It’s hard to believe that Circuit City once stood here.

Five years ago, the electronics chain was selling flat screen televisions and video game systems at 1905 Chain Bridge Road, one of a long line of strip-mall style retailers mixed with the car dealerships and suburban office buildings that have made up Tysons Corner since the 1970s.

But since construction of the Silver Line began, the landscape is changing in Tysons and nowhere quicker than on this elongated parcel of land between Tysons Corner Center, Route 123 and the Capital Beltway.

This is ground zero in the construction of Tysons 2.0. Tysons Corner Center, once a neighbor to Circuit City, remains one of the crown jewels for the Macerich Co., a Santa Monica-based owner and builder of regional shopping malls. But even in Tysons, the mall business isn’t the future, at least not without access to public transit and people working and living within walking distance.

So Macerich — with the economy largely flat and the Silver Line years from opening — made the bold move in 2012 to begin building a more than $500 million project here on the bet that as the first Silver Line-accessible, high-rise center in Tysons it would attract companies, apartment renters and hotel guests that were eager for something new in the neighborhood, and strengthen the mall for the next generation as well.

With walkable, urban places like the District and Reston Town Center becoming increasingly popular in recent years — particularly with Millenials and workers who don’t drive — the strategy for the Macerich project was to make an attractive urban place first.

Most developers focusing on walkability think primarily about the sidewalk — what will the experience be for someone walking here? Will it feel like an exciting place to live or work or shop?

One of the biggest challenges facing Macerich, according to one of the project’s architects, was that the Metro platform was being built at between 32 and 34 feet above the ground. If workers, residents and shoppers had to descend three stories, walk along a busy road and then go up three stories before entering their building, they weren’t likely to enjoy the experience, said Jordan Goldstein, managing director and principal in the Washington office of Gensler, an architecture and design firm.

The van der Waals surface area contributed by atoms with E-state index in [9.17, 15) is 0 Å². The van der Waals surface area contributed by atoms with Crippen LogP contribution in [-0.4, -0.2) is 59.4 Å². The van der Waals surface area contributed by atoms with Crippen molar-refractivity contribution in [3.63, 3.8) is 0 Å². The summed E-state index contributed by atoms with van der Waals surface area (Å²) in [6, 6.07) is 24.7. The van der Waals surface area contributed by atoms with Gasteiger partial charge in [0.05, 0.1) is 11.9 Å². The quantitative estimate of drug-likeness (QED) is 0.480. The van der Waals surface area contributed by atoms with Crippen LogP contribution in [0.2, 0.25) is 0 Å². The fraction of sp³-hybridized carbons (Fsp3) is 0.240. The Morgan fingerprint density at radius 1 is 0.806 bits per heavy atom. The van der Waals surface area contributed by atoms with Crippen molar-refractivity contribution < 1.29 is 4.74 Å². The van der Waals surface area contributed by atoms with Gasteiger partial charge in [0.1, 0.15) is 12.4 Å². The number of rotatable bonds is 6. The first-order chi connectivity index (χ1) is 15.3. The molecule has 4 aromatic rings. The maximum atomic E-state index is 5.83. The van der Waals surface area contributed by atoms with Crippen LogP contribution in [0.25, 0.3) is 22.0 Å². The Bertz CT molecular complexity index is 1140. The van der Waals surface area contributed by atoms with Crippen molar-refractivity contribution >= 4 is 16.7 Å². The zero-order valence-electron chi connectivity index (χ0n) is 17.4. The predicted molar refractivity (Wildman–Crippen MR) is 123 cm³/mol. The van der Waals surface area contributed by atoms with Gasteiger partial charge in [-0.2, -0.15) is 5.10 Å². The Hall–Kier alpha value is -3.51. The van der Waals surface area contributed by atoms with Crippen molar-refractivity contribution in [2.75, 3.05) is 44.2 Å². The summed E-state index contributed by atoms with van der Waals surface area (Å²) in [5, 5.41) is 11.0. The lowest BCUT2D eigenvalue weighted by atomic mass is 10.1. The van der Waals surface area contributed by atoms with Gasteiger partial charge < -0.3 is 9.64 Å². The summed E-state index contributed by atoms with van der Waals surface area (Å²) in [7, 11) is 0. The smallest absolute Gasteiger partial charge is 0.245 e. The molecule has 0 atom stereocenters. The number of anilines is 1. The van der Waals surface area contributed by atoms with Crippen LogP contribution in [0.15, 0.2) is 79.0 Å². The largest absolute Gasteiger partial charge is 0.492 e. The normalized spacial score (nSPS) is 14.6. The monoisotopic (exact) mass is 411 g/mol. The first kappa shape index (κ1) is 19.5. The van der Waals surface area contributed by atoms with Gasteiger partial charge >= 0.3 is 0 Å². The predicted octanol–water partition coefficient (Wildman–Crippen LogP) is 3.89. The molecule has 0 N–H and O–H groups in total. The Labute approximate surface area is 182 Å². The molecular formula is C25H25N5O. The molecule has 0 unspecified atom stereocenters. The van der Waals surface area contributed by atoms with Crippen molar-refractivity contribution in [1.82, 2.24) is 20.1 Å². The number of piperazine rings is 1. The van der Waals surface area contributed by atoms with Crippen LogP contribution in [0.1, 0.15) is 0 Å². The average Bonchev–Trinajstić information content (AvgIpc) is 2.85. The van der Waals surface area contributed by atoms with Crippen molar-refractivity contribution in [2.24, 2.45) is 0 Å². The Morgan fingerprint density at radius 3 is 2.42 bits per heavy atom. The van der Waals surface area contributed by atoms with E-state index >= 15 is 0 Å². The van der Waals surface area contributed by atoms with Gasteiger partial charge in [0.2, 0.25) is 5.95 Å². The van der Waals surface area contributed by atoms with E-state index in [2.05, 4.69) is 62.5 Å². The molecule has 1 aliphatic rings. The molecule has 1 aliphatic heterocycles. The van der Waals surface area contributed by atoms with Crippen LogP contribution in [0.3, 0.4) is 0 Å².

“The biggest question was, how do you do this in a really urban way, rather than with a suburban solution?” Goldstein said.

With the Metro platform at 32 feet, Gensler decided to create an elevated platform connecting the Macerich property above ground level. It designed a landscaped public plaza to sit on the platform that will serve as the project’s own town square — a place for outdoor markets, fireworks on the Fourth of July and a skating rink in the winter.

“Coming from Metro, I never have to cross traffic. I never have to go down. And it took me less than 300 feet to get here,” Goldstein said, standing on the platform.

Building an entire new street level is no easy task. The 55,000-square-foot structure, currently being constructed, will rest upon a steel plate girder that arrived in two 72-foot pieces, each weighing 115,000 pounds. It was lifted into place using a 300-ton crane.

It also isn’t typical of construction in a ‘urban’ setting: Unlike many buildings erected in downtown D.C. in recent years, the Macerich building will have very little retail on the ground floor. Instead, pedestrians can stroll over to the mall.

Macerich’s bet to begin building the complex in 2012 appears to be paying early dividends. The office building, developed in partnership with Hines Interests, lured the headquarters of satellite firm Intelsat from D.C. Other companies, including Deloitte and GTT, followed suit. Eddie V’s Prime Seafood, a restaurant from the company behind Capital Grille, will open a plaza-level restaurant there.

The apartment building, developed with Kettler, will be complete near the end of the year. Designed by Shalom Baranes, it will have 429 units, reach 350 feet into the air and feature architecture that will make it stand out in Tysons. It will have the first local outpost of Canadian casual eatery Earls Restaurant and units will likely rent for about what it costs to live in Clarendon. “There some shape to it — that’s not Northern Virginia architecture,” said John E. Harrison, Macerich vice president.

Already the project is allowing Macerich to charge even more of a premium to be in the mall, said Timothy J. Steffan, Macerich senior vice president, because the platform has addressed an age-old irritation for mall owners — that store owners are not willing to pay as much rent for the second floor as they do for the first. With the plaza nearly in place, when second floor leases expire, Steffan said Macerich can charge 30-40 percent more for new deals or extensions. He said Zara has already agreed to open a two-story, 21,000-square-foot store there and that Shake Shack would open its first Northern Virginia location right on the plaza this summer.

“You’ve got a first floor on the first floor and a first floor on the second floor, so you’ve solved the verticality problem,” Steffan said. 

Goldstein said the project had the chance to help Tysons redefine itself as it enters a new phase.

“There’s no architectural style to Tysons,” he said. “It’s kind of a mess of drab buildings. It’s chaos. So we wanted a building that be something of a gateway to Tysons.”

Follow Jonathan O’Connell on Twitter: @oconnellpostbiz